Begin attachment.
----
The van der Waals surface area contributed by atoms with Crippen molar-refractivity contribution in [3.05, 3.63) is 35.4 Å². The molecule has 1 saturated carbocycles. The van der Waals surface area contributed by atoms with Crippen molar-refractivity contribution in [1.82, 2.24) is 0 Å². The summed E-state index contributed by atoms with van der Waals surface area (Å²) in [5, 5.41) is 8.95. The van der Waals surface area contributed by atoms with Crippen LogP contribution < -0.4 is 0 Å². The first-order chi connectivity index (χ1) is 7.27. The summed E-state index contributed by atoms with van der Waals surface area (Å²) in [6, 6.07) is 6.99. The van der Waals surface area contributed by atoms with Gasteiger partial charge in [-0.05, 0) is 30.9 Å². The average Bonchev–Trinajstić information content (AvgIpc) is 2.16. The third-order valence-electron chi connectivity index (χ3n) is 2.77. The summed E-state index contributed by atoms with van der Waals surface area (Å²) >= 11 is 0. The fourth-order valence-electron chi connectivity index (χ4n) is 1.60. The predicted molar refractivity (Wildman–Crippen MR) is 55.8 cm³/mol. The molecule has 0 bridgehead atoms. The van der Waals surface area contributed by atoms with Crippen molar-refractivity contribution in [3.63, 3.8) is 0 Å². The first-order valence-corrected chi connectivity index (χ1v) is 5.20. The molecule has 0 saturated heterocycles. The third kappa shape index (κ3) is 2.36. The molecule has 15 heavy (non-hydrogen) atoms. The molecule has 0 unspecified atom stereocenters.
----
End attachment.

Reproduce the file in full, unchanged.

The van der Waals surface area contributed by atoms with Crippen molar-refractivity contribution in [3.05, 3.63) is 35.4 Å². The molecule has 1 saturated carbocycles. The van der Waals surface area contributed by atoms with Crippen molar-refractivity contribution in [1.82, 2.24) is 0 Å². The summed E-state index contributed by atoms with van der Waals surface area (Å²) in [5, 5.41) is 8.95. The van der Waals surface area contributed by atoms with Crippen LogP contribution < -0.4 is 0 Å². The first-order chi connectivity index (χ1) is 7.27. The summed E-state index contributed by atoms with van der Waals surface area (Å²) in [6, 6.07) is 6.99. The van der Waals surface area contributed by atoms with Gasteiger partial charge in [-0.05, 0) is 30.9 Å². The average Bonchev–Trinajstić information content (AvgIpc) is 2.16. The third-order valence-electron chi connectivity index (χ3n) is 2.77. The summed E-state index contributed by atoms with van der Waals surface area (Å²) >= 11 is 0. The fourth-order valence-electron chi connectivity index (χ4n) is 1.60. The predicted molar refractivity (Wildman–Crippen MR) is 55.8 cm³/mol. The molecule has 0 bridgehead atoms. The van der Waals surface area contributed by atoms with Crippen molar-refractivity contribution in [3.63, 3.8) is 0 Å². The first-order valence-corrected chi connectivity index (χ1v) is 5.20. The molecule has 0 saturated heterocycles. The third kappa shape index (κ3) is 2.36. The molecule has 15 heavy (non-hydrogen) atoms. The molecule has 0 unspecified atom stereocenters.